Every time a special holiday comes up, I get this question: “how do I get my dog to behave during our Thanksgiving/Christmas/Rosh HaShana/etc. Dinner?”
It’s not hard to get your dog to do the right thing, that is: leave your guests alone and lie quietly on his or her bed, or however you would like your dog to behave when you have guests over for dinner. The key is to prepare in advance.
Below are some things to do.
Preparing (well!) in advance
I find that for my clients, the best behavior to focus on for when guests come over for dinner, especially a special holiday dinner, is teaching a reliable, relaxed “Bed” behavior. Being able to send your dog to lie calmly on their bed or in their crate – and happily stay there while you serve food or eat – is super useful!
Click here for the steps you’ll take to teach your dog a Go to Bed behavior.
Training a “Go to Bed” cue should happen well in advance of when you think you’ll need it. You want your dog to be proficient at it or it won’t “work” when there are huge distractions at your house – like a bunch of guests your dog has never met before, or his favorite “Aunt Aida” whom he hasn’t seen in months!
What to do before and during dinner
Once your dog is proficient at Go to Bed and can do it well even with distractions, here are things you can do the day of your special meal, and during it, to help your dog remain calm and out of the way:
- Exercise your dog 1-2 hours before guests are scheduled to arrive. No need to exhaust or over-exert your dog, but we do want him to be content to lie around for a couple of hours, and appropriate physical exercise at the right time can certainly help with that.
- If your dog is an excited greeter, you can toss treats to the floor and play Sniffing Games as guests come in the door, to prevent unwanted over-excited behavior. Sniffing is relaxing for dogs, and the mental stimulation of searching for treats will help tire your dog a little more.
- Don’t forget to remind your guests to ignore your dog at the table and not sneak him any food!
- When you are about to sit down for your meal, give your dog a special chew item on his bed. Choose an item that will hold his attention and give him something fun to do while the grownups are busy. A stuffed rubber Kong, a Himalayan Chew, Bully Stick or other appropriate chew item are good choices. You want it to be long-lasting AND highly attractive for your dog.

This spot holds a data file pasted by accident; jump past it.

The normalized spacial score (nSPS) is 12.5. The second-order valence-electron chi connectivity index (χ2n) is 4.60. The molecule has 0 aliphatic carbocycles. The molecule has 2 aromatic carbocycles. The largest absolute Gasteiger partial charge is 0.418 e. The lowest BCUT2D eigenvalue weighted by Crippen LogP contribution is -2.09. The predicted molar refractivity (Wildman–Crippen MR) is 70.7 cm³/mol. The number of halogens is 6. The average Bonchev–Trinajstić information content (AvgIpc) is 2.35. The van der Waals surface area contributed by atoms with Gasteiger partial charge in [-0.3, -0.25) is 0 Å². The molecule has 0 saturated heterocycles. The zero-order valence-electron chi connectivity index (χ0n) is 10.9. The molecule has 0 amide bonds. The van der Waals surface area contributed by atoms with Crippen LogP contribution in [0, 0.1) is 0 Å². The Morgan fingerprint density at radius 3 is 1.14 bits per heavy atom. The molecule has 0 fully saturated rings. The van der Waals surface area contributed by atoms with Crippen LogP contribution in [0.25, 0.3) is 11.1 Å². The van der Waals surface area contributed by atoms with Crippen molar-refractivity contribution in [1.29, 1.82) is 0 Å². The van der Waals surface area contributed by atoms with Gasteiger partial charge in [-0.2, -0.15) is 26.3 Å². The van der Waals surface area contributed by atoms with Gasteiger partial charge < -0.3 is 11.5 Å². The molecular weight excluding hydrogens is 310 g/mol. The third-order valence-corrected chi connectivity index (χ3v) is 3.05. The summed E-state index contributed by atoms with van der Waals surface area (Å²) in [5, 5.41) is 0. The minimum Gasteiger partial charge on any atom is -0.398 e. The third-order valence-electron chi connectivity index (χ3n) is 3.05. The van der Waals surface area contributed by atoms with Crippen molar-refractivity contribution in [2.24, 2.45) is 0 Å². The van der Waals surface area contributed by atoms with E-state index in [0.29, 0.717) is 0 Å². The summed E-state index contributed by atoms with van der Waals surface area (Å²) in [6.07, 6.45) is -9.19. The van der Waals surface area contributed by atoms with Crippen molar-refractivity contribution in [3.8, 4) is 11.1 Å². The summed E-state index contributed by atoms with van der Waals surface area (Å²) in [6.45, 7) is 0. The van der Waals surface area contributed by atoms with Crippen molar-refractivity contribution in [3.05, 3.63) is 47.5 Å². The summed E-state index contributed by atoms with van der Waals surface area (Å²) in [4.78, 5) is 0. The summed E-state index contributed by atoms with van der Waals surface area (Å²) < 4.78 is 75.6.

- Use treats as needed to reinforce your dog for staying on his bed, chewing his chewy or resting. You can keep a small bowl of treats next to your plate and toss them to your dog whenever he is NOT trying to get your attention, beg for food or otherwise bug your guests.
- Don’t worry about providing treats from the table “teaching your dog to beg”; you are using dog treats and reinforcing the correct behavior of staying calmly on his bed, which will negate any attempts by your dog to beg at the table (since you will NOT be reinforcing those behaviors).
- Dogs are sometimes like little kids at big dinners: they can’t sit still that long. So find some opportunities to give your dog a break from his bed, by taking him outside for a brief potty and play break. Use a leash if you need help controlling your dog around the dinner table to guide your dog to the door and back to his bed after his break. Provide another chew item once he’s back on his station, to help keep his attention and focus on his bed and away from the guests and all the people food.
With a little planning, training and proper reinforcement, you can enjoy your special meal with your family and your guests. Meanwhile, while your dog can enjoy everyone’s company and show off your close bond and hard work!